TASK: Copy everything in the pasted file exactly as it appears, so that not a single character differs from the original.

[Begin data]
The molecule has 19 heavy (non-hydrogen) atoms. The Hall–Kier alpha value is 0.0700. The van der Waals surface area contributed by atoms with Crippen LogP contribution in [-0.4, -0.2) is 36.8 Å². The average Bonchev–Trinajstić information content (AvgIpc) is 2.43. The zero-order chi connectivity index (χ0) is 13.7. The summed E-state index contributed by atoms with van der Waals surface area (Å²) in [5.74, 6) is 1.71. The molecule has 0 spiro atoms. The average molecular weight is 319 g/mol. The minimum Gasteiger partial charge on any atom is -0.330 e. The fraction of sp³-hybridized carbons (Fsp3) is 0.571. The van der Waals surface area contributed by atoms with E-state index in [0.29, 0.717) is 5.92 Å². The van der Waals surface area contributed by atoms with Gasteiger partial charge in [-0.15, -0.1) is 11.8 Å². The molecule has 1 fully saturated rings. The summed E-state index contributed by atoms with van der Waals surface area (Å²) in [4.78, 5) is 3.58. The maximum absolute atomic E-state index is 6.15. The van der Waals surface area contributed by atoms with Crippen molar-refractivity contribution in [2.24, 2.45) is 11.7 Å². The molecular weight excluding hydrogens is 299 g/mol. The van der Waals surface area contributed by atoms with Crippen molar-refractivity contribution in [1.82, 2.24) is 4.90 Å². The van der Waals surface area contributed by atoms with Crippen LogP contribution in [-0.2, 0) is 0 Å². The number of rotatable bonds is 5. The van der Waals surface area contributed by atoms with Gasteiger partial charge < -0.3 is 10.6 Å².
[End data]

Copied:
The molecule has 19 heavy (non-hydrogen) atoms. The Hall–Kier alpha value is 0.0700. The van der Waals surface area contributed by atoms with Crippen LogP contribution in [-0.4, -0.2) is 36.8 Å². The average Bonchev–Trinajstić information content (AvgIpc) is 2.43. The zero-order chi connectivity index (χ0) is 13.7. The summed E-state index contributed by atoms with van der Waals surface area (Å²) in [5.74, 6) is 1.71. The molecule has 0 spiro atoms. The average molecular weight is 319 g/mol. The minimum Gasteiger partial charge on any atom is -0.330 e. The fraction of sp³-hybridized carbons (Fsp3) is 0.571. The van der Waals surface area contributed by atoms with E-state index in [0.29, 0.717) is 5.92 Å². The van der Waals surface area contributed by atoms with Gasteiger partial charge in [-0.15, -0.1) is 11.8 Å². The molecule has 1 fully saturated rings. The summed E-state index contributed by atoms with van der Waals surface area (Å²) in [4.78, 5) is 3.58. The maximum absolute atomic E-state index is 6.15. The van der Waals surface area contributed by atoms with Crippen molar-refractivity contribution in [2.24, 2.45) is 11.7 Å². The molecular weight excluding hydrogens is 299 g/mol. The van der Waals surface area contributed by atoms with Crippen molar-refractivity contribution in [1.82, 2.24) is 4.90 Å². The van der Waals surface area contributed by atoms with Crippen LogP contribution in [-0.2, 0) is 0 Å². The number of rotatable bonds is 5. The van der Waals surface area contributed by atoms with Gasteiger partial charge < -0.3 is 10.6 Å².